One Point English Lesson: Using Can
Can is a versatile word in English and has several uses. Let’s have a look at this word today.
We use can to talk about ability, and generally this ability comes after a certain amount of practice or repitition:
- Can you cook well?
- How many slices of pizza can you eat?
- Do you know if Jenny can sing?
We use can to talk about learned knowledge, and generally this knowledge comes after a certain amount of study:
- Can you speak Japanese?
- I think Chris can answer any type of grammar question.
- Do you know if Jenny can understand this math problem?
We use can to talk about having the opportunity to do something
- Tourists in NYC can experience so many things.
- In a university, you can meet many students from various countries.
- You can find all kinds of books in that shop.
We use can to express doubt or surprise about a situation
- The teacher spoke so fast. You can’t have understood him.
- Jane is three hours late. Where can she be?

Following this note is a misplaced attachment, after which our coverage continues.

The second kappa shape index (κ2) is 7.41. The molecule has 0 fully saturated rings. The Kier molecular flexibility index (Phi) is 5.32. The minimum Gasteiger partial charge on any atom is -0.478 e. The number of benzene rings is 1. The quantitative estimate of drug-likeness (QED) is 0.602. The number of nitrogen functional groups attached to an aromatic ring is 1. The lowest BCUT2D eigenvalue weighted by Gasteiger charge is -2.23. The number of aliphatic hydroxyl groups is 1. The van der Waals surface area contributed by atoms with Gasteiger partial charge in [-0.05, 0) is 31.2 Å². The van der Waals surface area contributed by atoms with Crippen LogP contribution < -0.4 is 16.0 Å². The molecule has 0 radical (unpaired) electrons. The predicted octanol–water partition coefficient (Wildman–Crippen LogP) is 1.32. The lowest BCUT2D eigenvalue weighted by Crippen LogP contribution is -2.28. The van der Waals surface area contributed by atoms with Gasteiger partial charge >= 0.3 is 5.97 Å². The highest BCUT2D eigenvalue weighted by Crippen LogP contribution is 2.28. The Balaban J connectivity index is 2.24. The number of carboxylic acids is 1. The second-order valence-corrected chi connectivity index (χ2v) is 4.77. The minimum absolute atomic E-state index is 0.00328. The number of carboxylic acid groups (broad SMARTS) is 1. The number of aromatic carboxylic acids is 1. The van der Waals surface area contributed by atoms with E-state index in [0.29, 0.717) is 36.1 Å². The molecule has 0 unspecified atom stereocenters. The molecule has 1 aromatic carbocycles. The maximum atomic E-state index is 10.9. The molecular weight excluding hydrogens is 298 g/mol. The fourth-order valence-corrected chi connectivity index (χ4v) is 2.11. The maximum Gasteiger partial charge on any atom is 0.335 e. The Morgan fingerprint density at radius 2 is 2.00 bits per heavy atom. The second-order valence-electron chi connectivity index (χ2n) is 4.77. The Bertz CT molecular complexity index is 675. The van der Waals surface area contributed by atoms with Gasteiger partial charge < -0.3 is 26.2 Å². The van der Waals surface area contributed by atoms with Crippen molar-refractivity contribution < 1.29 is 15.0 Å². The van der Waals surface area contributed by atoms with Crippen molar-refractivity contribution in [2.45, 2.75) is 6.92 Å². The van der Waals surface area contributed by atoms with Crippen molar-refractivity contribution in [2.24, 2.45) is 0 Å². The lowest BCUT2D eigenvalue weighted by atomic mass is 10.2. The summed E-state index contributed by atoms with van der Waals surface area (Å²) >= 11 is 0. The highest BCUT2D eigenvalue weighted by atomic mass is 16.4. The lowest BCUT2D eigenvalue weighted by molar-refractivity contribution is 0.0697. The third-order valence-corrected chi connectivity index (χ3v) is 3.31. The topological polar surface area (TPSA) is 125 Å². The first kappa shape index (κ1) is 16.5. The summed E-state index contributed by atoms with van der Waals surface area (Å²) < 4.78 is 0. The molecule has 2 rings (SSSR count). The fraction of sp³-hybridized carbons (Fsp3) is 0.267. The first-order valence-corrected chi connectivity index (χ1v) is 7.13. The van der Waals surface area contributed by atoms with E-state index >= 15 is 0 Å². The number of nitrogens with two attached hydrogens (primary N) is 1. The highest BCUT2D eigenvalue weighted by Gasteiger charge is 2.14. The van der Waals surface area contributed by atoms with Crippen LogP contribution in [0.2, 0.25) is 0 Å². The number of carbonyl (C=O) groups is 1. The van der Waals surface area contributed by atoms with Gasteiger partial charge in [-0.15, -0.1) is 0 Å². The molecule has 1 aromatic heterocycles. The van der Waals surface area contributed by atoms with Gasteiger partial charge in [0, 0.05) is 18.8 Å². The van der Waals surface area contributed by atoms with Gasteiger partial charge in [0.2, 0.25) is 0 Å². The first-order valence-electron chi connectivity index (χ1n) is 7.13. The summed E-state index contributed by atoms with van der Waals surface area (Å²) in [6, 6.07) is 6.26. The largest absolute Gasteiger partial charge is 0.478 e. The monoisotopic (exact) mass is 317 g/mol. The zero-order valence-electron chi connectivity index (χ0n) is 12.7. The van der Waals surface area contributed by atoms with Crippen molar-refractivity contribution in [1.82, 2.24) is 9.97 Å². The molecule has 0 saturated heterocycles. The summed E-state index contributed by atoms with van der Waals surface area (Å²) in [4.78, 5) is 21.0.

- It can’t rain tomorrow! We are supposed to have a beach party.
We use can to express permission
- You can watch TV after you finish your homework.
- In some states, you can drive 65mph on the highway.
- Mom said I can have a second piece of chocolate cake.
We use can to make requests
- Can you help me with my homework?
- I’m thirsty. Can I have a cool drink?
- Can we take a break from studying now? I’m tired.
We use can to make a suggestion or offer
- We can take a break now if you’d like.
- Joe: What do you want to eat for dinner?
- Bob: We can order pizza!
- Joe: Or, we can go out and have a burger.
We also use can to talk about usual or typical situations
- Working long hours can be dangerous for your health.
- Be careful of that dog. He can be quite aggressive.
- Bosses and teachers can be quite demanding.
Do you know another way to use can? Leave a comment here and let me know.
If you know anyone who has trouble with this English language point, why not help them out! Just share this lesson with them.
Thanks for studying today!
|This entry was posted by Michael on December 17, 2012 at 5:54 pm, and is filed under Happy English!. Follow any responses to this post through RSS 2.0. You can leave a response or trackback from your own site.|
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